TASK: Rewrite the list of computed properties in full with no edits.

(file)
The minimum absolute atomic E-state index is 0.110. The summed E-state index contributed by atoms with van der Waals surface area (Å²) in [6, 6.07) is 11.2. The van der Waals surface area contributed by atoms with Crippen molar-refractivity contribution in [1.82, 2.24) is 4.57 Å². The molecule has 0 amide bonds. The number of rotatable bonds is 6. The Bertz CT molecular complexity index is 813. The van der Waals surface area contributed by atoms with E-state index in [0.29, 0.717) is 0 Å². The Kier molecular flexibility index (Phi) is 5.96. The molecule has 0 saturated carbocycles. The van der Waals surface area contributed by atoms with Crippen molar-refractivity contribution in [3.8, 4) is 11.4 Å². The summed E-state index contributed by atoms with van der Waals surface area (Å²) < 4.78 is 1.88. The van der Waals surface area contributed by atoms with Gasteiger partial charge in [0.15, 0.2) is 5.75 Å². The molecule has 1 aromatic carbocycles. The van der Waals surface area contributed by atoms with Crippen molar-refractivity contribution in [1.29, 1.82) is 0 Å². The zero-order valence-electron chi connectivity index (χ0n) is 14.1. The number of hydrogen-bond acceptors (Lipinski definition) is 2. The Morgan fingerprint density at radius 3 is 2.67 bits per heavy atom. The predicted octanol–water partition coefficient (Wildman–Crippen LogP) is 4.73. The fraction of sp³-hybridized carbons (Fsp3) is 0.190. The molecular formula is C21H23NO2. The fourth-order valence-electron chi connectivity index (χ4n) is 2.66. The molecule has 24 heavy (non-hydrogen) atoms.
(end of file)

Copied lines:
The minimum absolute atomic E-state index is 0.110. The summed E-state index contributed by atoms with van der Waals surface area (Å²) in [6, 6.07) is 11.2. The van der Waals surface area contributed by atoms with Crippen molar-refractivity contribution in [1.82, 2.24) is 4.57 Å². The molecule has 0 amide bonds. The number of rotatable bonds is 6. The Bertz CT molecular complexity index is 813. The van der Waals surface area contributed by atoms with E-state index in [0.29, 0.717) is 0 Å². The Kier molecular flexibility index (Phi) is 5.96. The molecule has 0 saturated carbocycles. The van der Waals surface area contributed by atoms with Crippen molar-refractivity contribution in [3.8, 4) is 11.4 Å². The summed E-state index contributed by atoms with van der Waals surface area (Å²) < 4.78 is 1.88. The van der Waals surface area contributed by atoms with Gasteiger partial charge in [0.15, 0.2) is 5.75 Å². The molecule has 1 aromatic carbocycles. The van der Waals surface area contributed by atoms with Crippen molar-refractivity contribution in [1.29, 1.82) is 0 Å². The zero-order valence-electron chi connectivity index (χ0n) is 14.1. The number of hydrogen-bond acceptors (Lipinski definition) is 2. The Morgan fingerprint density at radius 3 is 2.67 bits per heavy atom. The predicted octanol–water partition coefficient (Wildman–Crippen LogP) is 4.73. The fraction of sp³-hybridized carbons (Fsp3) is 0.190. The molecular formula is C21H23NO2. The fourth-order valence-electron chi connectivity index (χ4n) is 2.66. The molecule has 24 heavy (non-hydrogen) atoms.